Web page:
Labor Day Fishing Forecast • Summer Weakfish • September Sea Bass • Bottom Fishing Bonanza • And More....
Posted by Matt Stone on
A mixed bag of family fishing fun continues along the south shore!! Snappers have been all around our Local docks, with people catching them on almost everything. You cannot go wrong with spearing, paired up with a float and a #4 or 5 snapper hook. Small spoon/tin lures such as kastmasters, or snapper poppers work well. If you're bottom fishing, it's Blowfish and Kingfish that will take your bait. Clam or squid or lugg worms will all produce.
Fluke fishing around Moriches bay has been steady. More keepers are being caught with "shorts" in the mix. Here is a tip, if you are targeting a “doormat” fluke, head out to the reefs. Anglers have reported catching fish up to 10 pounds! These fish have been getting caught on Berkeley gulp, spearing and squid strips.
Sea Bass fishing on the local Artificial Reefs, outside the inlets, continues to provide steady action. Clam, squid or spearing fished on a Hi-Lo rig with small white or pink rubber squid skirts and 1/0 hooks have been productive. Sea Bass-Size Limit: 15"-3 Per Day: 6/23-8/31 7 Per Day: 9/01-12/31
A summer surprise has been the increased number of weakfish being caught through-out the great South Bay. Hi-lo rig, tiled w said should do the trick. Sand worms or Lugg Worms are also productive. Summer weaks are in tge 2-4lb range but every once in a while a 4-6lb weakfish has been landed.
If you are in the mood for some crabs, head out to Patchogue's Mascot Dock or Pine Neck Dock . The bays have been loaded with them, as reports of BIG blue claws have been getting caught. Catch enough and it will make for a good dinner.
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Clam and bunker have been doing well for Striped bass, as the bite continues at the inlets. Andy from the shop reported that the night after the "big storm" fish were biting. All slot fish with this 16lb fish taken on tsunami storm shads.
Porgy fishing has been doing good all summer long on the North Shore, however Reports of big porgies and triggerfish and Sea Robins have been caught at Moriches and Shinnecock Inlet. Incoming tides are best, while baiting your hooks with sandworms or clams on #2 or #4 hooks with a 3 or 4 ounce sinker.
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Sharks and Cownose Rays- Sharks and rays are still the way to go if you are looking to get the rod bent and see some serious "drag screams." Reports have been coming in of both species being landed on the beach topping 50 pounds. A chunk of bunker or mackerel fished on the bottom will work well.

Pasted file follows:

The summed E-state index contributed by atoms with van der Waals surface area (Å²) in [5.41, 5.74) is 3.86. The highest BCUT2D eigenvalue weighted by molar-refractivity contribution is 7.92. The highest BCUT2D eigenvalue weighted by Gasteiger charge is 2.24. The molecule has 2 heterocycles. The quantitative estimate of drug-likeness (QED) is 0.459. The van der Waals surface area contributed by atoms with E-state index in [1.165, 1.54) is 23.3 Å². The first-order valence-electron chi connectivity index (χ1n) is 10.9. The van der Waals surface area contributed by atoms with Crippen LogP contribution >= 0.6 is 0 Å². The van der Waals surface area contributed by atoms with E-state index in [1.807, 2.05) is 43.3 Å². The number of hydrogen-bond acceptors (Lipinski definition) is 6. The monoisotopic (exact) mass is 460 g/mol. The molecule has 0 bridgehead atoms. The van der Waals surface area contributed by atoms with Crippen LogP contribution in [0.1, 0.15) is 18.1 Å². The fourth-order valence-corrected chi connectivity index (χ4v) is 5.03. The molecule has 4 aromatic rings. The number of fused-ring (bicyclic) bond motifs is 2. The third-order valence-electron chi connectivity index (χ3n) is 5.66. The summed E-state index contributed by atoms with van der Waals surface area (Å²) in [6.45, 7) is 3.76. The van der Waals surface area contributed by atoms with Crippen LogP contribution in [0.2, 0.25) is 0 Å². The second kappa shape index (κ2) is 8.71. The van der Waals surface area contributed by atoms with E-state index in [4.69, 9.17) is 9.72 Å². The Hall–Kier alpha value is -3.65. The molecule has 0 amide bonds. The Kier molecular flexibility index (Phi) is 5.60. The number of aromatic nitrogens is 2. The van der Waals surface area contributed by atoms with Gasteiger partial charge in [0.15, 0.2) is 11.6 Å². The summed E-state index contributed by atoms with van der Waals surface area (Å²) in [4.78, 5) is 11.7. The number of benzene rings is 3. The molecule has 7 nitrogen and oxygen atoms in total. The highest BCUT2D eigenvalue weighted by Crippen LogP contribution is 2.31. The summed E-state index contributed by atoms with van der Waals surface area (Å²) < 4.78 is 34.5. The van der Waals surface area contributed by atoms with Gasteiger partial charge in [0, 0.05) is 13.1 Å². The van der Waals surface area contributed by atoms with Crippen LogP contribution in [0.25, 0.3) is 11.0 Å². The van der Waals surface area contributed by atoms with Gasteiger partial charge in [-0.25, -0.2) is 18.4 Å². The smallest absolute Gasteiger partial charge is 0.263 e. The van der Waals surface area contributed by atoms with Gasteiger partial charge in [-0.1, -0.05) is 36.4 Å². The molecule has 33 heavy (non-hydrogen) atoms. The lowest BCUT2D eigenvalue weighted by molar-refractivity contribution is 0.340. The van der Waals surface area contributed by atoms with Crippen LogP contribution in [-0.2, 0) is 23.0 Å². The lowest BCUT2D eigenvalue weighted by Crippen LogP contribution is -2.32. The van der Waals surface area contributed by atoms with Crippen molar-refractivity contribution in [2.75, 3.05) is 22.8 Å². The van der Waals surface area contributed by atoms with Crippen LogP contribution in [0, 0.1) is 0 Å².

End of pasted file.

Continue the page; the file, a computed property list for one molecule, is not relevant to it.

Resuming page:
Remember to use steel leaders and circle hooks when targeting sharks.
You need to register before saltwater fishing. It's easy and it's FREE for NYS residents and all visitors. To fish our local lakes and ponds, a Freshwater License is required. Basically, a NYS resident, Freshwater License, is available to purchase for a days fishing ($5.00) a week ($12.00) or a season (one year from date of purchase for $25.00.-Senior [70 or older] $5.00. ) Additional discounts are available for active military, disabled vets and more...... Non-Resident Freshwater Fishing Licenses are also available for a fee from $10.00-$50.00.
Stop down at J & J Sports and we'll issue you a licenses or marine registry. To purchase a license or register online- click HERE. There's nothing worse than getting a ticket just because you went fishing. Have a smart phone? Here's an idea:
It's a good idea to "snap a shot" of your license so it's always with you in case of loss or its destroyed.
Send your reports, photos or your favorite fish recipe to: REPORTS@JJSPORTSFISHING.COM
Don't forget to include, names, location and details (when possible: lures or bait used, tides, etc….) comments or questions are welcome. Call (631) 654-2311
The local lakes are providing good opportunities for anglers to have a shot at catching fish either early in the day or later in the evening. If using bait you can't beat a half (or whole nightcrawler) over at West Lake for Bass or Yellow Perch. Using weedless frogs or soft-baits can be just the trick to entice some Largemouths over at Great Patchogue Lake.
Focus around the weed cover. This tends to be the area in which most fish will seek refuge from the hot weather. Small panfish, such as Buegills or Sunnies, will be more than willing to take tiny pieces of nightcrawler fished under a bobber.
Trout fishing slowed in the hot weather. It might be tricky to get them to feed. You can try fishing over at one of the local rivers where cooler running water will keep the fish a little more active. Some of these rivers are, Carmens, Swan river or Connetquot State Park . Note: Connetquot River State Park is fly fishing only. There is a fee of $25 fee for four hours of fishing.
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